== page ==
Describe the six different classes of climbing and methods of rating climbs.
The adjectival grades are as follows:
Easy (rarely used)
Moderate (M, or "Mod")
Difficult (D, or "Diff")
Hard Difficult (HD, or "Hard Diff" - often omitted)
Very Difficult (VD, or "V Diff")
Hard Very Difficult (HVD, or "Hard V Diff" - sometimes omitted)
Mild Severe (MS - often omitted)
Hard Severe (HS)
Mild Very Severe (MVS - often omitted)
Very Severe (VS)
Hard Very Severe (HVS)
Extremely Severe (E1, E2, E3, ...)
Show how to static belay by belaying two climbers up in actual climbing. Show knowledge of proper body positions, braking surfaces, bracing and anchoring, and taking in the rope during the use of static belaying.
Know and use the following climbing signals: belay on, climbing, climb, up rope, slack, tension, falling, rock, off belay, belay off, belay to point.
Using Prusik knots and slings, ascend 25 feet (7.62 meters) of vertical rope. Show how to use mechanical ascending devices such as jumars, Gibbs ascenders, etc.
Properly free climb up to 5.3 (F3) difficulty on two different pitches a distance of at least 50 feet (15.24 meters) with an upper belay. Understand and practice the following free climbing concepts: rhythm, looking ahead, weight over the feet, balance climbing, counterforce climbing, and jamming.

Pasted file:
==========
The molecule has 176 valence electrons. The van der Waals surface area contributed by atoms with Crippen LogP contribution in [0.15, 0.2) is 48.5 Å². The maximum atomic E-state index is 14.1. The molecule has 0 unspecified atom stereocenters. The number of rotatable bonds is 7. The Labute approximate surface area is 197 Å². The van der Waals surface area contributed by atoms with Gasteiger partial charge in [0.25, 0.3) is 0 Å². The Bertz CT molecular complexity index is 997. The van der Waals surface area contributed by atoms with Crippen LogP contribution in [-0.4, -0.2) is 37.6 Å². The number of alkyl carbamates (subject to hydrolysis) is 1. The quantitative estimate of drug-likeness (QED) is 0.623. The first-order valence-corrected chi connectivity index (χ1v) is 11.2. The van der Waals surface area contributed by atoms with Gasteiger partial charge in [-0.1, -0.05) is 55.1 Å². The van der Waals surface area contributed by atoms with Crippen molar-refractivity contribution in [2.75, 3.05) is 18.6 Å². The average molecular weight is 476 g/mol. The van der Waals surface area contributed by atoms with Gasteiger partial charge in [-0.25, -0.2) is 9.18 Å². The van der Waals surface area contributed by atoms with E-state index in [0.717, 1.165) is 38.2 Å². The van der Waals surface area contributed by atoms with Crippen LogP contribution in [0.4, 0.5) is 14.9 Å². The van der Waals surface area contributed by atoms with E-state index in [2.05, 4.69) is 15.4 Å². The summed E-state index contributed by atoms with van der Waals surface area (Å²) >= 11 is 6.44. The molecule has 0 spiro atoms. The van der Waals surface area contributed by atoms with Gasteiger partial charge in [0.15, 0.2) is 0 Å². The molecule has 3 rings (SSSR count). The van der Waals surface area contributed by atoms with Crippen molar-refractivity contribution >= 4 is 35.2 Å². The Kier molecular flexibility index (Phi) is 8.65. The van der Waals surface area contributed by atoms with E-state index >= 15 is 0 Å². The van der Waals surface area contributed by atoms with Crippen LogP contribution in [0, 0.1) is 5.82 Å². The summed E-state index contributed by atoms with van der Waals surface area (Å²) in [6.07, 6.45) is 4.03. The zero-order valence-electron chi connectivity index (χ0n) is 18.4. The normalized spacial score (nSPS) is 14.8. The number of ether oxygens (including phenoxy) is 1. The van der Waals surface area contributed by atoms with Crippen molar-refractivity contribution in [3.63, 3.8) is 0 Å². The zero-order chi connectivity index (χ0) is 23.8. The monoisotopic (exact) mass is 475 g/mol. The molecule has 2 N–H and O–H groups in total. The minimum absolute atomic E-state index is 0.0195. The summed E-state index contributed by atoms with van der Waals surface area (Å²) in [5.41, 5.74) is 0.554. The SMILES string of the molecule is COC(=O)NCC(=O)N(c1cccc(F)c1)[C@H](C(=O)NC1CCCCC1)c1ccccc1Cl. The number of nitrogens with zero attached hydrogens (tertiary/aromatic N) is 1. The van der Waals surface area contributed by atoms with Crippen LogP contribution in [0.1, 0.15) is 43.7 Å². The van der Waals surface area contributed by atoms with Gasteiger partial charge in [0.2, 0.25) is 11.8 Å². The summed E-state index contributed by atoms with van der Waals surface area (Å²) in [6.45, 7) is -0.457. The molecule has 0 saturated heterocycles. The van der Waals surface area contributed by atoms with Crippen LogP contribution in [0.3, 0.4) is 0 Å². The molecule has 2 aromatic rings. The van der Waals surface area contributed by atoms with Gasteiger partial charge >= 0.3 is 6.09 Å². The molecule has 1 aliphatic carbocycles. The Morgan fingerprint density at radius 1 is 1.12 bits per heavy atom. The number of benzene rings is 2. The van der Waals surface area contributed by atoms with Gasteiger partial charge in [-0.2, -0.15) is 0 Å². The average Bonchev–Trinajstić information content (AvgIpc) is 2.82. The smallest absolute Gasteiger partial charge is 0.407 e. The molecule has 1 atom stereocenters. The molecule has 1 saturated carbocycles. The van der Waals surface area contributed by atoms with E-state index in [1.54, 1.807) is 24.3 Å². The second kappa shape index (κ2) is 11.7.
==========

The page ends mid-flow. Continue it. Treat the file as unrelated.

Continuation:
Show how to set up a rappel. Rappel using figure eights or other mechanical brake methods. Do at least two 50-foot (15.24 meters) rappels.
Sometimes just called "eight", this device is most commonly used as a descender, but may also be used as a belay device in the absence of more appropriate equipment.
It is an aluminium (or occasionally steel) "8" shaped device, but comes in several varieties. Its main advantage is efficient heat dissipation. A square eight, used in rescue applications, is better for rappelling than the traditional 8. Because of the "ears" or "wings" on the rescue 8, there is less chance of forming a girth hitch while rappelling very quickly.
Figure eights allow fast but controlled descent on a rope. They are easy to set up and are effective in dissipating the heat caused by friction but have a tendency to put a twist in the rope. This twisting only occurs during improper use of the 8. Holding the brake hand off to the side twists the rope, whereas holding the brake hand straight down, parallel to the body, allows a controlled descent without twisting the rope. Because of the many bends it puts into the rope, an 8 descender can wear a rope quicker than a tube style belay/rappel device. Many sport climbers also avoid them because of the extra bulk an 8 puts on the rack. However, many ice climbers prefer to use the 8, because it is much easier to thread with stiff or frozen rope.
A rescue eight is a variation of a figure eight, with "ears" or "wings" which prevent the rope from "locking up" or creating a girth hitch, thus stranding the rappeller on the rope. Rescue eights are frequently made of steel, rather than aluminum.